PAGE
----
- John Percival Hackworth – The novel's second protagonist. He is a Neo-Victorian nanotech engineer, and develops the code for the Primer. He makes an illicit copy of the Primer for his daughter Fiona, who is Nell's age. When his crime is detected, he is forced to become a double agent in a covert power struggle between the Neo-Victorians and the Chinese Celestial Kingdom. Hackworth is forced to spend ten years with a colony of "Drummers," using their distributed intelligence (similar but not identical to distributed artificial intelligence) for the development of a new form of nanotech, known as the Seed.
- Fiona Hackworth – Hackworth's daughter, and his motivation for stealing a second copy of the Primer. During Hackworth's decade-long exile with the Drummers, he is able to maintain a connection with his daughter through the Primer, and when he returns she joins him, eventually choosing to stay with a surrealistic acting troupe in London.
- Gwendolyn Hackworth – Hackworth's wife and Fiona's mother, who divorces Hackworth after he joins the Drummers.
- Lord Alexander Chung-Sik Finkle-McGraw – A Neo-Victorian "Equity Lord" with the Apthorp conglomerate, who commissions the development of the Primer for his granddaughter Elizabeth.
- Elizabeth Finkle-McGraw – Lord Finkle-McGraw's granddaughter. It was for her that the project to develop the Illustrated Primer was begun. However, she never became as engrossed in the stories created by the Primer as Nell, and later rebelled against her Neo-Victorian upbringing due in part to the abuse of Miss Stricken. Elizabeth runs away from her wealthy aristocratic family to join the secretive CryptNet phyle.
- Judge Fang – A Chinese Confucian judge who sentences Bud to death in the beginning of the book. He also investigates Hackworth's mugging by Harv after he had illicitly had a second edition of the Primer created. As a civil official abiding by deep Confucian principles, his decision to let Nell keep the stolen primer is one of the pivotal plot elements that allows Nell's story to unfold. The fallout from that choice leads him to question his allegiances to the Coastal Republic (which rules Shanghai and the surrounding area), and he eventually joins the inland Celestial Kingdom.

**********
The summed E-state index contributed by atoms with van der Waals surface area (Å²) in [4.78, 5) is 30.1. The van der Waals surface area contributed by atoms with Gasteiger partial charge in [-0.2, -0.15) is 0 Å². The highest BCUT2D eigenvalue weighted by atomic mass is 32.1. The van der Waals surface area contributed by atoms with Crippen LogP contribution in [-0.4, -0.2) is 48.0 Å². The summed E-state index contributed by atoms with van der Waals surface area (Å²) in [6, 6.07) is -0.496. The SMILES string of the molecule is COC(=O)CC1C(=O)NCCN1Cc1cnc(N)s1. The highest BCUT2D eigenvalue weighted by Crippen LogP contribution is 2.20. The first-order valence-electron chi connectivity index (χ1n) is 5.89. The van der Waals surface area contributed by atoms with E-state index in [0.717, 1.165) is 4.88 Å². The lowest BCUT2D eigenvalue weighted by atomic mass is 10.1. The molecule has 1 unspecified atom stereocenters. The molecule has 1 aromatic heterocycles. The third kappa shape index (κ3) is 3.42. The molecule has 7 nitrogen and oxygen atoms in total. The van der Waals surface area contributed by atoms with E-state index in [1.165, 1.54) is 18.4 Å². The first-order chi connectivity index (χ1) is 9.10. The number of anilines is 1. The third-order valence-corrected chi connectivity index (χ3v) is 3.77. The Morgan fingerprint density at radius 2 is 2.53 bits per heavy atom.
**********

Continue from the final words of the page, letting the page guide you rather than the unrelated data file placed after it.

- Chang and Miss Pao – Judge Fang's assistants.
- Dr. X. – A mysterious character who evolves from being an illicit technology specialist and hacker to being a powerful Confucian leader and nefarious force. His name comes from the fact that most westerners cannot pronounce his Chinese name; he encourages people to instead call him by the first letter of his name, 'X'.
- Constable Moore - Constable of the Dovetail community, semi-retired soldier, and Nell's adoptive father/guardian.
- Miranda Redpath – A "ractor" (actor in interactive movies) who, by performing in the stories of Nell's Primer, effectively becomes a mother figure for Nell.
- Carl Hollywood – A ractor and performance artist, Miranda's friend and adviser. He becomes more important towards the end of the novel, when he is involved in the battle between the Celestial Kingdom and the Coastal Republic.
- Miss Matheson- The head teacher at the academy where Nell, Fiona and Elizabeth attend. She instructs Nell to find her own path.
- Miss Stricken- An authoritarian teacher at Miss Matheson's Academy who frequently uses corporal punishment on the students for minor infractions. During a confrontation with Nell, Stricken attempts to strike her with the ruler only to be immediately disarmed due to Nell's physical training by the Primer, this leads to her Elizabeth and Fiona all being placed in detention where they are forced to mindlessly copy from textbooks.
Allusions to other works and genres
The novel's neo-Victorian setting, as well as its narrative form, particularly the chapter headings, suggest a relation to the work of Charles Dickens. The protagonist's name points directly to Little Nell from Dickens' 1840 novel The Old Curiosity Shop.
Judge Dee mysteries
The novel's character Judge Fang is based on a creative extension of Robert van Gulik's Judge Dee mystery series, which is based around a Confucian judge in ancient China who usually solves three cases simultaneously. The Judge Dee stories are based on the tradition of Chinese mysteries, transposing key elements into Western detective fiction.
Nell's father, Bud, is presented as an archetypal cyberpunk character. He is a career criminal (though not a particularly skilled or high-ranking one) with various surgically implanted devices to aid him in his 'work'. Stephenson attempts to establish The Diamond Age as a "postcyberpunk" book by killing this character early on, while acknowledging the influence of the cyberpunk genre.
The Wizard of Oz
When Nell enters the castle of King Coyote in the Primer's final challenge for her, she encounters an enormous computer apparently designed to think and placed in charge of the kingdom. The computer is named "Wizard 0.2", a typographical allusion to The Wonderful Wizard of Oz. In that book, the Wizard puts on a grand appearance but is later revealed to be merely a man hiding behind a curtain. In similar fashion, Wizard 0.2 creates an impressive light show as it apparently processes data, but it is then revealed that the computer's decisions are in fact made by King Coyote himself.